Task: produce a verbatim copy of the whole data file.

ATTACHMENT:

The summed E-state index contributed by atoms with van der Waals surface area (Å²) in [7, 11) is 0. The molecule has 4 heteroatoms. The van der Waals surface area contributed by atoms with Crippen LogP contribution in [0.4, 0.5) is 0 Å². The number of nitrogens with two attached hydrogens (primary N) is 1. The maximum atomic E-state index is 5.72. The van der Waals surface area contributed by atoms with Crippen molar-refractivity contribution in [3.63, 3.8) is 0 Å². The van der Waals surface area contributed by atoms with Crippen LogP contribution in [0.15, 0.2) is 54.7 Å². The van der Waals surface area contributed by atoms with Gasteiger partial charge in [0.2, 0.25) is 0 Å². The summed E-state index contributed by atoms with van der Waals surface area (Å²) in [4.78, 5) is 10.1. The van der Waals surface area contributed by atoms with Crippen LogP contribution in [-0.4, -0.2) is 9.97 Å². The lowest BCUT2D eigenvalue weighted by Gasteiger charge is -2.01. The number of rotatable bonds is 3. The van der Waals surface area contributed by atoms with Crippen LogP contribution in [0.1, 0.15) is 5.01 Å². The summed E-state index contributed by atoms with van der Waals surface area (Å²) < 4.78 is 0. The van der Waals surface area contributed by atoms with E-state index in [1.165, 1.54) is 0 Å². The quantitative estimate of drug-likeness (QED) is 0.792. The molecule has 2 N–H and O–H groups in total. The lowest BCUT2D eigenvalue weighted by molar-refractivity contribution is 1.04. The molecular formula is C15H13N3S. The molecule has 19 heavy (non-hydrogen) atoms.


The summed E-state index contributed by atoms with van der Waals surface area (Å²) in [7, 11) is 0. The molecule has 4 heteroatoms. The van der Waals surface area contributed by atoms with Crippen LogP contribution in [0.4, 0.5) is 0 Å². The number of nitrogens with two attached hydrogens (primary N) is 1. The maximum atomic E-state index is 5.72. The van der Waals surface area contributed by atoms with Crippen molar-refractivity contribution in [3.63, 3.8) is 0 Å². The van der Waals surface area contributed by atoms with Crippen LogP contribution in [0.15, 0.2) is 54.7 Å². The van der Waals surface area contributed by atoms with Gasteiger partial charge in [0.2, 0.25) is 0 Å². The summed E-state index contributed by atoms with van der Waals surface area (Å²) in [4.78, 5) is 10.1. The van der Waals surface area contributed by atoms with Crippen LogP contribution in [-0.4, -0.2) is 9.97 Å². The lowest BCUT2D eigenvalue weighted by Gasteiger charge is -2.01. The number of rotatable bonds is 3. The van der Waals surface area contributed by atoms with Crippen LogP contribution in [0.1, 0.15) is 5.01 Å². The summed E-state index contributed by atoms with van der Waals surface area (Å²) < 4.78 is 0. The van der Waals surface area contributed by atoms with E-state index in [1.165, 1.54) is 0 Å². The quantitative estimate of drug-likeness (QED) is 0.792. The molecule has 2 N–H and O–H groups in total. The lowest BCUT2D eigenvalue weighted by molar-refractivity contribution is 1.04. The molecular formula is C15H13N3S. The molecule has 19 heavy (non-hydrogen) atoms.